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SELLARDS, ELIAS HOWARD
SELLARDS, ELIAS HOWARD (1875–1961). Elias Howard Sellards, geologist and paleontologist, was born in Carter City, Kentucky, on May 2, 1875, the son of Wiley W. and Sarah (Menach) Sellards. The family moved to Kansas during Elias's youth. He attended the University of Kansas, where he received his B.A. and M.A. degrees, and Yale University, from which he graduated in 1903 with a doctoral degree in paleontology. During his years as a graduate student in Kansas he discovered about 6,000 specimens of Permian insects, among the richest finds of its kind. After completing his doctorate he worked briefly at the Carnegie Museum in Pittsburgh and taught at Rutgers University for one year. In 1904 he was appointed professor of geology and zoology at the University of Florida. From 1907 to 1918 he served as state geologist of Florida, and in 1908 he attended the first Conference for the Preservation of Natural Resources in Washington, presided over by President Theodore Roosevelt. In 1918 Sellards moved to Austin, Texas, where he worked in the Bureau of Economic Geology at the University of Texas. He was commissioned by the Texas attorney general's office to research the history of the Red River and testify in a boundary dispute with Oklahoma (see BOUNDARIES). His evidence gained a settlement favorable to Texas. During his forty-three years in Texas, Sellards also made numerous significant finds, including early sculpture in East Texas, estimated to be 25,000 years old; Pleistocene deposits in Bee County containing the fossilized remains of elephants, camels, giant wolves, and three-toed horses; a twenty-five-foot sea lizard near the Gulf Coast; and brontosaurus tracks. Sellards was the author of numerous works, including Pliocene and Pleistocene (1906), The Geology of Texas (1933), and Early Man in America (1952), and was widely honored in his profession. He served a president of the Society of Economic Paleontologists and Mineralogists in 1938 and the Paleontological Society in 1942. He was assistant director of the Bureau of Economic Geology from 1925 to 1932 and director from 1932 to 1945. He was a longtime member of the Philosophical Society of Texas. Sellards married Anna Mary Alford on September 4, 1907. The couple had two daughters. He died in Austin on February 11, 1961.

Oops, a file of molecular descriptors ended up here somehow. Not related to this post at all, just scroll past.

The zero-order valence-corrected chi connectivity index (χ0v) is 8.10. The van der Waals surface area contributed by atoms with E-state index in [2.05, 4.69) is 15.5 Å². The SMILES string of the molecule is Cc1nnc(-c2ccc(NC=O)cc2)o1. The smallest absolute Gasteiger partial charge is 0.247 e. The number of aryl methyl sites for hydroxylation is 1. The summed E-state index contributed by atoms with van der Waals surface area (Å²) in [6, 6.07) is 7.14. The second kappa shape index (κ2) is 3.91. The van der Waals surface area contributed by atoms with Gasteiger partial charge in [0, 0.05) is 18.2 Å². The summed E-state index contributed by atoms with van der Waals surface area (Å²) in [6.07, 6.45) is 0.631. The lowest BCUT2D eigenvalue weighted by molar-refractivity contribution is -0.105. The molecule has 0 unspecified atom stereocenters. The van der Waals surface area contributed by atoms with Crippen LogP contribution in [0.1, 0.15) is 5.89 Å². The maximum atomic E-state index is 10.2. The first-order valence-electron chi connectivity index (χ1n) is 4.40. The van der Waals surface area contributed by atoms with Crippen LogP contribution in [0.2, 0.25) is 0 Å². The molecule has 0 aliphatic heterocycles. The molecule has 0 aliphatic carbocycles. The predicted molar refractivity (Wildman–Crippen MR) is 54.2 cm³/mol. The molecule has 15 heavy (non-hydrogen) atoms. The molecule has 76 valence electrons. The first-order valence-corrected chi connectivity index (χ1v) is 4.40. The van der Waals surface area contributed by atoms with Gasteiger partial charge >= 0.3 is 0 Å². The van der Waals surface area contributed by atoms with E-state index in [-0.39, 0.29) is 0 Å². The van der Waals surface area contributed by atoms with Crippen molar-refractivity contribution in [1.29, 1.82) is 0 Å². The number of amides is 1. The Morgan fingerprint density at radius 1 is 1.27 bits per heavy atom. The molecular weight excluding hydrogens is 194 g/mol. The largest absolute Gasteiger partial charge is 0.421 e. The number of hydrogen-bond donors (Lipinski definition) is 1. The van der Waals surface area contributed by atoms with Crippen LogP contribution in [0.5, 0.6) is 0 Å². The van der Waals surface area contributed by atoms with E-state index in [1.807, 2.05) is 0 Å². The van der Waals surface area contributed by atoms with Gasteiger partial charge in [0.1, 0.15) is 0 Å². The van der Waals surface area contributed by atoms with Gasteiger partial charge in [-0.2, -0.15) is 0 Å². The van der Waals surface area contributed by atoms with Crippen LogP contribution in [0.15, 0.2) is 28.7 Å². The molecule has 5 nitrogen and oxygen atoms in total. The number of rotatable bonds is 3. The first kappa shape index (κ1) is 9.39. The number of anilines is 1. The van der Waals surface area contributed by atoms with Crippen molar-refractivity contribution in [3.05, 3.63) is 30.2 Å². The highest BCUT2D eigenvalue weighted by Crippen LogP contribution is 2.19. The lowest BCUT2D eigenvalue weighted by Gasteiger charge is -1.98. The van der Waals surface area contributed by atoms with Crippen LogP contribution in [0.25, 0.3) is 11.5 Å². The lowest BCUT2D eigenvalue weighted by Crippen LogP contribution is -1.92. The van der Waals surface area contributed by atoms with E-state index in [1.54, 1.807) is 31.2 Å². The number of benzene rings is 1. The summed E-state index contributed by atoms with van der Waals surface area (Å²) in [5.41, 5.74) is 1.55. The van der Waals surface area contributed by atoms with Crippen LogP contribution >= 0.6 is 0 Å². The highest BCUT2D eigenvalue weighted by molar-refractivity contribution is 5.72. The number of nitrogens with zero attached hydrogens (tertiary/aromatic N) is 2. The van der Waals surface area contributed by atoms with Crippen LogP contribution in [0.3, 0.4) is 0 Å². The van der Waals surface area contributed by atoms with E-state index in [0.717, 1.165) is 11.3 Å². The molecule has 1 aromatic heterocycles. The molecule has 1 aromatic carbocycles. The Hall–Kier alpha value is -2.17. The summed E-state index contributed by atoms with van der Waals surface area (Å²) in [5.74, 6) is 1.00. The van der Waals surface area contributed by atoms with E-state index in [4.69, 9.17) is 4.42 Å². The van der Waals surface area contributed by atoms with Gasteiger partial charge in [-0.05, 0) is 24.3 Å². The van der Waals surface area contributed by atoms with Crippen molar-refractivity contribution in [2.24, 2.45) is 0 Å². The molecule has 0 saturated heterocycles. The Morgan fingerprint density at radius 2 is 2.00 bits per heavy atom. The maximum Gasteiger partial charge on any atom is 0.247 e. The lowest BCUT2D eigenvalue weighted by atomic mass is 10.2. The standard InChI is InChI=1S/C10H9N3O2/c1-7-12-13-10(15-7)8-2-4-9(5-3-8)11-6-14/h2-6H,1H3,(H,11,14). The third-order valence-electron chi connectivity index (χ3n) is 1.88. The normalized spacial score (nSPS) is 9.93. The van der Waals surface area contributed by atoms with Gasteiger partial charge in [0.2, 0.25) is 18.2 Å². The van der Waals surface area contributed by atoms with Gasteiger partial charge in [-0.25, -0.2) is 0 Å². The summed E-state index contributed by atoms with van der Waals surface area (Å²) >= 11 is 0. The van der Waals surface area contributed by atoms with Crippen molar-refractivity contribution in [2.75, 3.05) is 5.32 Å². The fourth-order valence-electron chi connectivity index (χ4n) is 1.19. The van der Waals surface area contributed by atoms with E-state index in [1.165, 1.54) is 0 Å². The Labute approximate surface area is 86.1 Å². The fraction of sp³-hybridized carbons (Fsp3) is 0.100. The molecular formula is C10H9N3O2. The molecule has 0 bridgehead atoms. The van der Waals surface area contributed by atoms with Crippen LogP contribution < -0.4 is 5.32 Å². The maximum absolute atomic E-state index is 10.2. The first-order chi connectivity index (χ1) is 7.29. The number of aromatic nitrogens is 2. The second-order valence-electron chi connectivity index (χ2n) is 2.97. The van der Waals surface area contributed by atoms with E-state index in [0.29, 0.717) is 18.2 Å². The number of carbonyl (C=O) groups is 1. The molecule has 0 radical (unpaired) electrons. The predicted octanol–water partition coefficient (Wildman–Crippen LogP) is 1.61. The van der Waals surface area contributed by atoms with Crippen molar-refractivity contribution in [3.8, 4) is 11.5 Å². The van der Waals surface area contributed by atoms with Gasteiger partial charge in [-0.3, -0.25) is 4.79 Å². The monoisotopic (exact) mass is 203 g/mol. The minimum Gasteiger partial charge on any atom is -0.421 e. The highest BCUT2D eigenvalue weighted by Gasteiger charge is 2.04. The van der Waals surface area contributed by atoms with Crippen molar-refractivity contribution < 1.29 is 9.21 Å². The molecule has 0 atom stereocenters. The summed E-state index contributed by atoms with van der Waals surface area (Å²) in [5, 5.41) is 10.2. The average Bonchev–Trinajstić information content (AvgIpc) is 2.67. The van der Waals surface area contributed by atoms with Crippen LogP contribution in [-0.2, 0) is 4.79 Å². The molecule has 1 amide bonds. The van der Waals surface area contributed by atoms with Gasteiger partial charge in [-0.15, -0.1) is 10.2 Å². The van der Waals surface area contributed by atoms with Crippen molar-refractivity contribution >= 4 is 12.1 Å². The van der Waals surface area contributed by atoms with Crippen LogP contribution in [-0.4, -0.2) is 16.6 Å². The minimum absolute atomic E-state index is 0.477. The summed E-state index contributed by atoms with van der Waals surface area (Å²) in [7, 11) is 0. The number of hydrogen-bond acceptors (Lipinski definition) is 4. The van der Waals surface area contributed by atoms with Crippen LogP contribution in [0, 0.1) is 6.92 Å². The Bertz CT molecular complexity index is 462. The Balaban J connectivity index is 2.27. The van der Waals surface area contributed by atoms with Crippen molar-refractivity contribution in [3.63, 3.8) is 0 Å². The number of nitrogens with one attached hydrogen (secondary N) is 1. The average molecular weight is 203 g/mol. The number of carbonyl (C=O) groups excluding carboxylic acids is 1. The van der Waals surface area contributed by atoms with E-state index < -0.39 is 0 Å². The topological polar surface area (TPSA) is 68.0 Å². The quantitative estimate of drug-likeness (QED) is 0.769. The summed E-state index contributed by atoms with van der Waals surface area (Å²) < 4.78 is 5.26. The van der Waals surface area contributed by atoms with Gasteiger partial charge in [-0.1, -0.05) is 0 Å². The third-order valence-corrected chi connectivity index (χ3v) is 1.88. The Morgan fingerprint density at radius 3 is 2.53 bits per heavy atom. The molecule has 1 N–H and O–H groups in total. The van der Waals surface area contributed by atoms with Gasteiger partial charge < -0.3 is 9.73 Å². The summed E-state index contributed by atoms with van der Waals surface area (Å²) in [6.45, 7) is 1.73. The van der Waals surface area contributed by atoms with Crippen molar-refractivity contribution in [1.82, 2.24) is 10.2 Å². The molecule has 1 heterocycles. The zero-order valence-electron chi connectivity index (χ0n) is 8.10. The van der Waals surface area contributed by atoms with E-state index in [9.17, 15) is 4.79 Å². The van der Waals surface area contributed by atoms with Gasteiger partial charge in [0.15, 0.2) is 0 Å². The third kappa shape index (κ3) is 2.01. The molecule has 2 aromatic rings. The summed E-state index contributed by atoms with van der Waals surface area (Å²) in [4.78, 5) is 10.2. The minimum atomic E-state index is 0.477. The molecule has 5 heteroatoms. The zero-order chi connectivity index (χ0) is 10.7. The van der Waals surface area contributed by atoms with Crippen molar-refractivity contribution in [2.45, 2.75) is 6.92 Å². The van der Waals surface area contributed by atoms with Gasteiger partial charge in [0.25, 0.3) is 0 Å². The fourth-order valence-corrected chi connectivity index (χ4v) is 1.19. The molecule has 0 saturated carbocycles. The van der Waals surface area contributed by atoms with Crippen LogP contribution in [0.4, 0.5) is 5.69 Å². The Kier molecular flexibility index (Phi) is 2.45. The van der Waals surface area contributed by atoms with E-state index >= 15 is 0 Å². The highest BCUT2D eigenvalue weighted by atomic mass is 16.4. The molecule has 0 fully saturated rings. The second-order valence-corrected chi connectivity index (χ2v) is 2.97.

BIBLIOGRAPHY:Proceedings of the Philosophical Society of Texas, 1961. E. H. Sellards et al., Investigation on the Red River Made in Connection with the Oklahoma-Texas Boundary Suit (University of Texas Bulletin 2327, Austin: Bureau of Economic Geology and Technology, July 15, 1923).
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